In Treatment at NIH | Aplastic Anemia and MDS International Foundation (AAMDSIF) Return to top.

In Treatment at NIH

Texas native John Vasquez led an active life until he started to experience unusual symptoms in 2015, including an incidence of numbness on one side of his body. The 20-year-old was soon diagnosed with aplastic anemia.

He sought local treatment and was started on immunosuppressive therapy, causing him to suffer the full range of side effects – fever, chills, nausea and serum sickness, which includes joint and muscle pain. Rather than wait for his doctors’ next steps, John decided to contact the National Institutes of Health (NIH) himself. He was eventually approved for a stem cell transplant as part of a new clinical trial testing the use of cord-blood stem cells with half-matched stem cells from his brother, Isaiah.

Although this approach has previously been tested with other diseases, John became the very first aplastic anemia patient admitted for this protocol, making him the so-called "first in human" test of this particular kind. Study leader Dr. Richard Childs was very pleased with John’s transplant results. "We’re very excited to find that our study combining mismatched, expanded cord blood units and half-matched donor stem cells from a family member had survival rates comparable to those from the fully-matched related donors."

Preparation and Recovery

John and his sister/caregiver Isabella journeyed to NIH from their hometown of San Antonio in May 2017 so he could begin the chemotherapy and radiation treatments that are required to prepare a patient for transplantation. With most of his family by his side, the stem cell transplant occurred on August 11. If everything goes according to plan, John and his sister could be back home by February of next year.

We spoke with John about a month after his transplant. "At first there was a lot of pain from the transplant conditioning, and it really took around a week and a half for this pain to recede. But I am getting back to some physical activity – even small things like getting out of the chair or bed and walking around the hospital floor is considered progress. Each day, I feel a little bit better and more alert."

John’s medical team taught Isabella how important it is to rebuild her brother’s strength through activity. "The whole idea is to get him physically and mentally active again in this immediate post-transplant period. I have to push him to the point that’s allowed for his condition, but it’s essential for his recovery," she told us. "I have to make sure he’s meeting the goals that are set, and let our team know if he isn’t. But they say that he’s coming along well!"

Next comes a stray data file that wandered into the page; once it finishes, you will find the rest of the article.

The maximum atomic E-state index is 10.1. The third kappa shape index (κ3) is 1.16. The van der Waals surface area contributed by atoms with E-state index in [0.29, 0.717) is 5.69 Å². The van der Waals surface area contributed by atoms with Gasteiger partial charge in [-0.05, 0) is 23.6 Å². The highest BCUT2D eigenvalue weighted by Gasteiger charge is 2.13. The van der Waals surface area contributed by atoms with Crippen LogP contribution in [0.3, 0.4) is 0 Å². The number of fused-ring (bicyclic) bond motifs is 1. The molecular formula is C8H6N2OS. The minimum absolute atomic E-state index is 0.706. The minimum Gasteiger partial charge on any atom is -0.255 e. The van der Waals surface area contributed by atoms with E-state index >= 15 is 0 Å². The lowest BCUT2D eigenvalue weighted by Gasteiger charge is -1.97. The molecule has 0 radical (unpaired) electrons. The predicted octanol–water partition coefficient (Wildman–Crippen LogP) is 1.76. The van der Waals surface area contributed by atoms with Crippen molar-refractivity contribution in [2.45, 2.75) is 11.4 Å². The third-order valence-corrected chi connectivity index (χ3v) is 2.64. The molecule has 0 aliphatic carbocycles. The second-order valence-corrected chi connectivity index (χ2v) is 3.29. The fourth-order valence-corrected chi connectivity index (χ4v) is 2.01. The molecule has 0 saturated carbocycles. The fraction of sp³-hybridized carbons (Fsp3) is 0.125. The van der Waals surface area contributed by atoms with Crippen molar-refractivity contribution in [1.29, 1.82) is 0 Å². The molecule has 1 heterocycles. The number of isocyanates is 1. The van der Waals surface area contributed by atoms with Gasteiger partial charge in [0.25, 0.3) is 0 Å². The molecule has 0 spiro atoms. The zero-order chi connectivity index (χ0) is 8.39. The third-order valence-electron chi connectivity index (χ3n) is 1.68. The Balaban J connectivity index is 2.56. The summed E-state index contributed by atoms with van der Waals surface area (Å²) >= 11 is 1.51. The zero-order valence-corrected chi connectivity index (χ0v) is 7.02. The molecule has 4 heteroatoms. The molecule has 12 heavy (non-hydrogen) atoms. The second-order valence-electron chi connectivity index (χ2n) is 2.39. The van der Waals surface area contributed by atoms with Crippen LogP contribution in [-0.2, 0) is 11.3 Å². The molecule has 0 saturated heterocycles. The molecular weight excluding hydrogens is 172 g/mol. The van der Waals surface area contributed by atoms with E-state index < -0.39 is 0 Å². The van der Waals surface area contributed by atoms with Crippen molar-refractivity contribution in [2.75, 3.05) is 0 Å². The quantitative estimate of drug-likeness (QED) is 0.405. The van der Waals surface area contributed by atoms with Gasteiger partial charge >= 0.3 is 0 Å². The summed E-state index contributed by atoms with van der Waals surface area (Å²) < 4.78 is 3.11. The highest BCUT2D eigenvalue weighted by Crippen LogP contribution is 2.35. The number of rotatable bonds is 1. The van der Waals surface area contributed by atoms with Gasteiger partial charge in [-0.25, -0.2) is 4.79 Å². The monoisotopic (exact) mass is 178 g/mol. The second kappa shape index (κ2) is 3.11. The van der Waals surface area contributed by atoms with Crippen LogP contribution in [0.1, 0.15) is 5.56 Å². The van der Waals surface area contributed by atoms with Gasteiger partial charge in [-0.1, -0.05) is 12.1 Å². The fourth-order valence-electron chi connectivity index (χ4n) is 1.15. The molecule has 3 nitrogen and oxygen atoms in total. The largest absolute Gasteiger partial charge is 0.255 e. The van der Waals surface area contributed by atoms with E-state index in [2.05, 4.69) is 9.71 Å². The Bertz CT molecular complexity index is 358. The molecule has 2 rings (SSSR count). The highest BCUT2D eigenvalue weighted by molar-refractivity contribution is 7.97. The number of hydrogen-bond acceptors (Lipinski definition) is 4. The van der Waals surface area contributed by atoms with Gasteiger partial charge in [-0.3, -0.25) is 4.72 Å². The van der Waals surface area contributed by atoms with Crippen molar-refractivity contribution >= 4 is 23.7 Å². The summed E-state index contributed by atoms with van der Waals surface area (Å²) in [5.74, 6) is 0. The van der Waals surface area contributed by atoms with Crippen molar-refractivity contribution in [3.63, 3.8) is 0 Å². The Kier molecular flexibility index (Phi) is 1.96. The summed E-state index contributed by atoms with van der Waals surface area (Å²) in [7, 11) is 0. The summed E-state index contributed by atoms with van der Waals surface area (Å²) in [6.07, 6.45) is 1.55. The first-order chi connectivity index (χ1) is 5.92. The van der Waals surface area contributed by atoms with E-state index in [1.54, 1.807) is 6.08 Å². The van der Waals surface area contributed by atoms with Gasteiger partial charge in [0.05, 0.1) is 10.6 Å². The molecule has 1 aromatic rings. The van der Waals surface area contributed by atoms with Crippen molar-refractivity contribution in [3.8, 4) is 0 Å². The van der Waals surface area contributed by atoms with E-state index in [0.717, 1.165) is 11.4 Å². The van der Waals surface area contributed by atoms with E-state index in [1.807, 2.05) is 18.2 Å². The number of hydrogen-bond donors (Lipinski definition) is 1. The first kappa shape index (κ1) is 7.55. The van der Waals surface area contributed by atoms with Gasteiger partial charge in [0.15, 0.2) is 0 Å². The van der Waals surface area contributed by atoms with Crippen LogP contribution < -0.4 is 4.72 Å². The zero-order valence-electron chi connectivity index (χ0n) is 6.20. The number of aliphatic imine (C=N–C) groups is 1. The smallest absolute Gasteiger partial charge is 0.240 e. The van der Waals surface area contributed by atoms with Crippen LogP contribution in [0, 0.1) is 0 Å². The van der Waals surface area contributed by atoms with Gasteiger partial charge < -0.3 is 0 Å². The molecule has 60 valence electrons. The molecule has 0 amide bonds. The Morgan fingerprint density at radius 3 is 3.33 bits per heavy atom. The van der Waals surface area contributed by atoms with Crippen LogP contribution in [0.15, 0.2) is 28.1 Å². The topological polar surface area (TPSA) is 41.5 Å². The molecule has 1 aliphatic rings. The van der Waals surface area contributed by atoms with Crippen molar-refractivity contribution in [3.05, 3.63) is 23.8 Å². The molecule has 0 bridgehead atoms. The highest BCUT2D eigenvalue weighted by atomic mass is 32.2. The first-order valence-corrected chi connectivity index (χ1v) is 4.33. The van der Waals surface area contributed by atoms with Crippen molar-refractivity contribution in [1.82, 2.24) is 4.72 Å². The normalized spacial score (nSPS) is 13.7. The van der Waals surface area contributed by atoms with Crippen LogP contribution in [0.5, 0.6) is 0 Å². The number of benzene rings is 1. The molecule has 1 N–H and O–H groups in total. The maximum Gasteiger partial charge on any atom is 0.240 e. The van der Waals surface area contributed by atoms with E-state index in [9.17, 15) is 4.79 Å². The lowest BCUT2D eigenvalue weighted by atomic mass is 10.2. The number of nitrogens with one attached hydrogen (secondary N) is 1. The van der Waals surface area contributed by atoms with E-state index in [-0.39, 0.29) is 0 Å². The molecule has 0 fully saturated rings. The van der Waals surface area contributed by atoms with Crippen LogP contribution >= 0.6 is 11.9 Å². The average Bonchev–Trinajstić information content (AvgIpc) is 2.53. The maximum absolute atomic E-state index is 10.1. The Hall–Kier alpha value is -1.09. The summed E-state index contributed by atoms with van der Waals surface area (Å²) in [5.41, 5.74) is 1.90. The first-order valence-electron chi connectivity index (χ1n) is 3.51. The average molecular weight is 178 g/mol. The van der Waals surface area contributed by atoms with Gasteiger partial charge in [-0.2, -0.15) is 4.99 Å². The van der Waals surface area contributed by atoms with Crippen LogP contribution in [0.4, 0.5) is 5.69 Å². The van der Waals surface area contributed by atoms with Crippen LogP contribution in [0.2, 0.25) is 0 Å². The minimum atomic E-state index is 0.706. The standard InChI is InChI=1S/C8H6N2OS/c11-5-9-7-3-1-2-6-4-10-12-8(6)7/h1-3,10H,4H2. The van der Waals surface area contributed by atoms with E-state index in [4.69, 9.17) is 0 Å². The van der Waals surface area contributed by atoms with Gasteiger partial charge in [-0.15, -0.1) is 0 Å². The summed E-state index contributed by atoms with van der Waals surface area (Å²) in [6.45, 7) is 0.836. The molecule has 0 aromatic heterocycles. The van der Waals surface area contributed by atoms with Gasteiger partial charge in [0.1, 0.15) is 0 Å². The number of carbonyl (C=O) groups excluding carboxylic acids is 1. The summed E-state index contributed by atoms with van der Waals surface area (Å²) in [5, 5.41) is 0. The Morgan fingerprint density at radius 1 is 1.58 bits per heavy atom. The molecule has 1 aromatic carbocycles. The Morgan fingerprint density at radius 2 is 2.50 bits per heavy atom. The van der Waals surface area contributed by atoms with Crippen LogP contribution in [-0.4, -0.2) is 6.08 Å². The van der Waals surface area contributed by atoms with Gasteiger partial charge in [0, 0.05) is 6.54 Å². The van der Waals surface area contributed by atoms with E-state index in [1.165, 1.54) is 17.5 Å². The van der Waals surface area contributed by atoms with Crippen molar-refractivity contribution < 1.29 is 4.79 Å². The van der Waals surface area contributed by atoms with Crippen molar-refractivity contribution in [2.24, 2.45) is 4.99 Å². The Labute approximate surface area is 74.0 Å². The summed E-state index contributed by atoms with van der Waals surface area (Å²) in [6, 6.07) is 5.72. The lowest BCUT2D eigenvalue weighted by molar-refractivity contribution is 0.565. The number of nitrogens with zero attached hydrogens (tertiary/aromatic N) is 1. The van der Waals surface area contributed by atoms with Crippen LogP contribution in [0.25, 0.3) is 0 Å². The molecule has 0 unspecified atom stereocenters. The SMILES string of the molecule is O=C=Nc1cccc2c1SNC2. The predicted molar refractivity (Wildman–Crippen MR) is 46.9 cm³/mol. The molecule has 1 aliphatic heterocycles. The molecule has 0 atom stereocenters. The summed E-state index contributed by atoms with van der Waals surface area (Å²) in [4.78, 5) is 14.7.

Slow but mostly steady

John has been residing on the NIH campus since May but has mostly been staying at the NIH Children’s Inn following the transplant. That’s where families participating in the Institute’s cutting-edge treatments are provided with comfortable housing. Moving from inpatient status to an outpatient facility marked a new phase in John’s post-treatment life.

It’s not uncommon for patients in this phase to return to the hospital setting from time to time for extra care. Their immune systems are still delicate, and every new development during a patient’s recovery gets a rapid response to these changes. John, for example, was moved back to the hospital for two weeks of treatment following a minor infection.

His sister says that, "As a caregiver, I’m relieved when John is back in the outpatient setting, so I don’t have to worry about what might be happening to him when he’s there and I am here."

John has a different point of view. "Inpatient days have a set routine. Everything comes to you – the medication schedule occurs at a certain time and most other events and appointments are very structured. As an outpatient, my days seem to run together and are more tiring because of the physical activity required to just get around and do what needs to be done. I still have to go back to the hospital for certain things two or maybe three times a week."

John reports that it can be hard to find the energy he needs after being so sedentary as an inpatient, but his sister remains a guiding light. In addition to loving support, she helps her brother stay active and keeps track of his complex medication schedule. "I try to increase his activity duration by small increments, around 5 minutes each day, and I make sure he’s eating properly, getting enough fluids and taking the medicines."

She also cherishes the chance to get him out of the facility now and then. Even though he always has to wear a mask, Isabella likes to take her brother on short shopping trips with other patients and caregivers staying at the Inn. While these little excursions may result in getting a few staples, they are more about patients and families who long to begin the process of normalizing their lives, one day at a time.

See how John’s journey began.

See John's updates, as he progressed though his recovery.